Lucas, Frere, Moon, and Braille seem to be the types usually employed.

“ It is much to be regretted,” says my authority, “ that the same arbitrary signs used by Lucas, Frere, and Moon stand for different letters, -, for instance, represents 8 in Lucas, n in Frere, and t in Moon; I means severally f,d, and r, in the three systems; , p, m, d ; U, n, l, u; n, m, p,w; and so on, to the utter distraction of the unfortunate students.” M. Louis Braille, a pupil of the Institut des Jeunes Aveugles, invented a system which is now being received into more universal favour; it has the great advantage of being easily written by the blind themselves; it answers for musical notation, as well as for the letters of the alphabet.

I have before me a page of miscellaneous dots from Braille's different alphabets :Do. Re. Vi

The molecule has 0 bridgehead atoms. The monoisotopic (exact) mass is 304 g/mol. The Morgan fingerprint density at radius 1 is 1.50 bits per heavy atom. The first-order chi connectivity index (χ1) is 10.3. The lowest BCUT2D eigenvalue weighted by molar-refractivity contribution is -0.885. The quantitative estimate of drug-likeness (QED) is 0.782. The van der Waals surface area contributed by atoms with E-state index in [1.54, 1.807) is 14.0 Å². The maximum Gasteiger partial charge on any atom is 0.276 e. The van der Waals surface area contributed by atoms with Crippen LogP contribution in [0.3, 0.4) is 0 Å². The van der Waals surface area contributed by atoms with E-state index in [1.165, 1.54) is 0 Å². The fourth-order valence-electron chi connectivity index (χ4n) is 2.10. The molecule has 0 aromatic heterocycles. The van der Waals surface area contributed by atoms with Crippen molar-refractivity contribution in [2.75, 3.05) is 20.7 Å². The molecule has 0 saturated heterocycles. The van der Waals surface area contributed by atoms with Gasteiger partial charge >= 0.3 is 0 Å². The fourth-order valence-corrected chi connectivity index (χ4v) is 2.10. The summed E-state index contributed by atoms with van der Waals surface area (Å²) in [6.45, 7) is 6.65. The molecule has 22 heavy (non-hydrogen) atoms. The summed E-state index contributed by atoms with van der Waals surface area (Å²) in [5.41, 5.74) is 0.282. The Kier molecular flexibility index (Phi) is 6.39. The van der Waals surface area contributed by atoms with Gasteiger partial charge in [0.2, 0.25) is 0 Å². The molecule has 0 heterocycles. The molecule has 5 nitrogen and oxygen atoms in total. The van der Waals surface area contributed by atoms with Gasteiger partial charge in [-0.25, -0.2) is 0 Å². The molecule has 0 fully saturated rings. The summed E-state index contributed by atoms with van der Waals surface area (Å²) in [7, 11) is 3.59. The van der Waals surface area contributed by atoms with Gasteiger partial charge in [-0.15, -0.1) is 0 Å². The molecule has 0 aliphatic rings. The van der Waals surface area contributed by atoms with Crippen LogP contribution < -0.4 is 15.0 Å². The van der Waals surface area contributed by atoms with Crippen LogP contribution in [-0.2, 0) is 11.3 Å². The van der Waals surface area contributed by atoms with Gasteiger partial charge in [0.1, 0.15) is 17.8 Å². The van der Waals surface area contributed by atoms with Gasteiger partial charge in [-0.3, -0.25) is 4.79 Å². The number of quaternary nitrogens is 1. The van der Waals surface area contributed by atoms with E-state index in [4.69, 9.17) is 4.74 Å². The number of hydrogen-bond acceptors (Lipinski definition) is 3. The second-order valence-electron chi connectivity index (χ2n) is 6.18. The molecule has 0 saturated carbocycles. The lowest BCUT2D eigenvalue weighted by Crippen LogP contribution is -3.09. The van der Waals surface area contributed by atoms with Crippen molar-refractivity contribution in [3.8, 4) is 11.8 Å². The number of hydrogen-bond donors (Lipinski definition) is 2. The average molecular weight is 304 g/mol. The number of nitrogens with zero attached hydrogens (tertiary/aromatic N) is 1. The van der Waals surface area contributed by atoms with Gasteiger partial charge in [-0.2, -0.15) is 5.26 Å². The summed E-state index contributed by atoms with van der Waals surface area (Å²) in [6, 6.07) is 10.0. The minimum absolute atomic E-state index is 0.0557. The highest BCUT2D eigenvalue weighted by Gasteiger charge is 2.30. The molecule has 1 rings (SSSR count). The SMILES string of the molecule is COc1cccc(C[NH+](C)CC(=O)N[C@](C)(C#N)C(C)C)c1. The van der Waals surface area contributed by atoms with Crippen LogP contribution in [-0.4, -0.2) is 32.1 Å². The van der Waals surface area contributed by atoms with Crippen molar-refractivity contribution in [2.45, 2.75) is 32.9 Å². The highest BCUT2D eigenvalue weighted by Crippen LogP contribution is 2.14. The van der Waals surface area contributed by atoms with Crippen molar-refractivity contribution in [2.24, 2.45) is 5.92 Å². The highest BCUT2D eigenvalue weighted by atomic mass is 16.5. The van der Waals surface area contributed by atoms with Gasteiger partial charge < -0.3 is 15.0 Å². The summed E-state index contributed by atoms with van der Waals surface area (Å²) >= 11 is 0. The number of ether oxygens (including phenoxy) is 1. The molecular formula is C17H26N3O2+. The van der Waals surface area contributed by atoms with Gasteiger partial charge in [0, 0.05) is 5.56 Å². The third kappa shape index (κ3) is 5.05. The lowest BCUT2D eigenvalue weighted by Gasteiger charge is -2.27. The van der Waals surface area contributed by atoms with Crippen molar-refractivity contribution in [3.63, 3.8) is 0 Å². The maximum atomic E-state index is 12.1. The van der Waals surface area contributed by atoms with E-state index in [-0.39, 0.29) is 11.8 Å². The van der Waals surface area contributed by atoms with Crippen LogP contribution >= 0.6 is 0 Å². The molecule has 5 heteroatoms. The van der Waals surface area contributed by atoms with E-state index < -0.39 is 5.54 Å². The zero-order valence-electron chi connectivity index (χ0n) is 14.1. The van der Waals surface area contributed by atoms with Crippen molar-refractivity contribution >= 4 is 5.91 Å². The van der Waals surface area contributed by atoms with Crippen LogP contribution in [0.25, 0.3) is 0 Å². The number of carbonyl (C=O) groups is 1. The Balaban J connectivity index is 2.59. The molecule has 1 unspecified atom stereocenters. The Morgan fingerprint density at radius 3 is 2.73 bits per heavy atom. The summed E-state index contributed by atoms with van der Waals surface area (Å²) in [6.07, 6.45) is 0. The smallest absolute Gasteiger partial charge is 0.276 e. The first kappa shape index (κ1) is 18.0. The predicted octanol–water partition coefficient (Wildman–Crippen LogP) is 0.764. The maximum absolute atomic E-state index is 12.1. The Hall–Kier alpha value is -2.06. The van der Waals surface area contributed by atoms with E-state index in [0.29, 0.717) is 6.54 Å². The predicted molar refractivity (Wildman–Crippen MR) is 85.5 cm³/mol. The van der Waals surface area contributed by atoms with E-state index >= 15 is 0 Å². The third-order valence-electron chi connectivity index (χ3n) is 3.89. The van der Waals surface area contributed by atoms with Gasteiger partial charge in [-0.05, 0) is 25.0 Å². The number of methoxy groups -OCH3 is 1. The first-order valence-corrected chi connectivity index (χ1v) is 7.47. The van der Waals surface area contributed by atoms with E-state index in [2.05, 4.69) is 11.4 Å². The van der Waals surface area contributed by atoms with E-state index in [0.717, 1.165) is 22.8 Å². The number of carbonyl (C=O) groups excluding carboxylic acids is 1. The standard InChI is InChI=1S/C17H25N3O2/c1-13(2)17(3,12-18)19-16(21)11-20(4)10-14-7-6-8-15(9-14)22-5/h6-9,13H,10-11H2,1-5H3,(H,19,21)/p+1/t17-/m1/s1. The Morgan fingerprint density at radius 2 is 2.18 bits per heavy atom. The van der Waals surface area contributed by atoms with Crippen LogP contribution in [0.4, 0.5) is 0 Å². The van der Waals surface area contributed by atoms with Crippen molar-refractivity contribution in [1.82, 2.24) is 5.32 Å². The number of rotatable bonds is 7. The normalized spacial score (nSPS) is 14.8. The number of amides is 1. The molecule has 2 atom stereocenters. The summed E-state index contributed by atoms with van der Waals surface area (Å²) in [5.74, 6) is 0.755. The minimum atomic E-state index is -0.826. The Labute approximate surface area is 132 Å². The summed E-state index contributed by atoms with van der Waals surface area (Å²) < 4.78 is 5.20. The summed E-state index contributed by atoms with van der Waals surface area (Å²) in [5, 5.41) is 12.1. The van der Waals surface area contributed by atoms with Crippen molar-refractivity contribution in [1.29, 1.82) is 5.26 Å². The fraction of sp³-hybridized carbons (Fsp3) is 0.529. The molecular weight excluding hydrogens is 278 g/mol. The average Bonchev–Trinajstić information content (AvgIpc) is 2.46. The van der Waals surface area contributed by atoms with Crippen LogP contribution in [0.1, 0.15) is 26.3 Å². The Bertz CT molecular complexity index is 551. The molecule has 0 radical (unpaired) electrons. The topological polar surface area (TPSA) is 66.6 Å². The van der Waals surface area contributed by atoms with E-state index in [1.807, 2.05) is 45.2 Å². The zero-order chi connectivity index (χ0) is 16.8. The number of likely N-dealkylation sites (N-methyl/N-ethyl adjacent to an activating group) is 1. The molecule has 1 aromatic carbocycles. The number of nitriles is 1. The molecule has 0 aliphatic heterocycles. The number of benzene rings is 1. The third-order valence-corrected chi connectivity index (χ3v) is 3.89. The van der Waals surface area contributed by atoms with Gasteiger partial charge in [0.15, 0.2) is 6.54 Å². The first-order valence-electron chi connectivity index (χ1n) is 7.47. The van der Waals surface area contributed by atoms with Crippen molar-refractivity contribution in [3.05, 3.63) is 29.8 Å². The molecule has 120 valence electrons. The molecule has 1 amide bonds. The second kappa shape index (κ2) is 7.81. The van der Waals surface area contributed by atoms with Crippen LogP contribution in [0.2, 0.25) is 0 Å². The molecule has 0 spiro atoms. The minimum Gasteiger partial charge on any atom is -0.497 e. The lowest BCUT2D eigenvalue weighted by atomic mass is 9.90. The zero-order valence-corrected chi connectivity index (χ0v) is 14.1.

La. Si.

Ta.

Sol.

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A very few moments' attention will suggest a meaning. These signs represent something that no signs or annotations could give if those who mark and those who read had not some mutual understanding by which one human being can express and put on record some of those realities that charm the bitterness of life away. The music through which we pass on our way is as surely as real an expression to some as the influence of nature to others. Whatever may come, whatever silence may fall hereafter, these things will have been. Mozart, with wistful sympathies, will have called to us, melting, irresistible; Mendelssohn's human voice will have reached our hearts; Spohr's hymns of hope and wonder will have soared heavenwards; Beethoven's waves of sound will have flowed in their mystic tides, sweeping how many shores and distant arid sands, bearing life to what lonely places.